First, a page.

• In the novel, the strange humanoid entity in Joshua’s world is described as having a body turned inside-out and stitched together, with visible blood vessels running along the body.
    • In the Cheshire Cat's ending, we see him without his hood and he reveals that he uses parts of the bodies of the children he ate to replace the parts he lost.
    • Near the climax of each of your friends' Alice Worlds, their body changes in some way to reflect their mental state.
  • Character Portrait: Full-body pixel portraits stand next to dialogue boxes. Their facial expressions can change to reflect whatever they're saying.
  • Continuity Nod: It was implied that Alice Mare and the LiEat series both take place in the same universe. Hinted during the first LiEat game by Rosalie herself as she mentioned the Nightmare syndrome.
  • Downer Ending: In the Cheshire Cat ending, Allen's attempt to make a Deal with the Devil to save the others becomes a Senseless Sacrifice as the Cat gloats about how eating the others will make what remains of Allen fall into despair sooner.
  • Dysfunction Junction: Every one of the kids adopted by Teacher has a Dark and Troubled Past which shows up in their nightmare worlds, and Teacher himself is no exception.
  • Everything's Better with Plushies: Chelsy fills her room with teddy bears.
  • Fairy Tale Motifs: Each of the children's worlds are based on fairy tales; Letty's is Hansel and Gretel, Chelsy's is Little Red Riding Hood, Joshua's is The Boy Who Cried Wolf, and Stella's is Snow White. And of course, the story as a whole references Alice in Wonderland.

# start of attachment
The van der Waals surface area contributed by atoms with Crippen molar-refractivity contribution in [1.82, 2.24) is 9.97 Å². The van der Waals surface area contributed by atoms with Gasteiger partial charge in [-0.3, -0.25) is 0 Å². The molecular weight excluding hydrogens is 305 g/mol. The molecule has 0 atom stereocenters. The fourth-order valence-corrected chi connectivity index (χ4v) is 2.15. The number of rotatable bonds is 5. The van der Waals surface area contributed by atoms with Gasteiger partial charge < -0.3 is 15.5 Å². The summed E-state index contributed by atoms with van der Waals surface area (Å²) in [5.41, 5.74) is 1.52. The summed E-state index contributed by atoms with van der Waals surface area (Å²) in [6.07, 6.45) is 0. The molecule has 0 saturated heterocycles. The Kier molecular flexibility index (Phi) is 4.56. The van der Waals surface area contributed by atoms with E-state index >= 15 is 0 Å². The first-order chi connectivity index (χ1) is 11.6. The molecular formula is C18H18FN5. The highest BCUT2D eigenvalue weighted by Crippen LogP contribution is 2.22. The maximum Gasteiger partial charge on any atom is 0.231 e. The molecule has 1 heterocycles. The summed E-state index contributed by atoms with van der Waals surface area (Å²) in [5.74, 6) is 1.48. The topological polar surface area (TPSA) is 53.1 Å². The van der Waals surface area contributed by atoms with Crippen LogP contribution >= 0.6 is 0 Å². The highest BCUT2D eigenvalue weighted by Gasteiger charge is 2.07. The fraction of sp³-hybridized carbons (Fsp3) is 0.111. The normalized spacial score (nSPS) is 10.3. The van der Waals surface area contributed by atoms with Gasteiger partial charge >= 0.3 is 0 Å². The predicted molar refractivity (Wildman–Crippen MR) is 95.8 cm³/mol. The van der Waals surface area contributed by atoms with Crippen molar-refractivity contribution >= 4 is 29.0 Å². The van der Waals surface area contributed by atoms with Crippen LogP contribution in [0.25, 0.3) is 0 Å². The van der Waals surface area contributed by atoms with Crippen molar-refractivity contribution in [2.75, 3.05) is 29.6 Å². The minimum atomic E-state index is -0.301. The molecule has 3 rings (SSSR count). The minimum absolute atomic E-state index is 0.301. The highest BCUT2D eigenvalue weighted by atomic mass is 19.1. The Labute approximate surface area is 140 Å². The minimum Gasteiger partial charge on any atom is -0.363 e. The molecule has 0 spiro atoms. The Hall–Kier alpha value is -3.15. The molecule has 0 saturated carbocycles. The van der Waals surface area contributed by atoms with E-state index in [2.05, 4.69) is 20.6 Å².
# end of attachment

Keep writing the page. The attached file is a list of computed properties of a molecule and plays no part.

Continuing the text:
• Guide Dang It!: You need to find the Shards of XXXX to get the "Recipient Of Love" ending, but they can be easily overlooked, and if you miss one of the shards, you have to start over to get them.
  • Golden Ending: The "Recipient Of Love" End. It's the best ending that one can get despite the bittersweet undertones, as Allen and the other kids make it and live happy lives. Word of God confirms that this had been the happiest end for the game itself.
  • Intangible Theft: The Cheshire Cat's a thief capable of stealing away things like emotions.
  • It's All My Fault: A running theme is playing the blame game.
    • Letty got blamed for her family's problems by her abusive stepmother, and created Rick as a coping mechanism.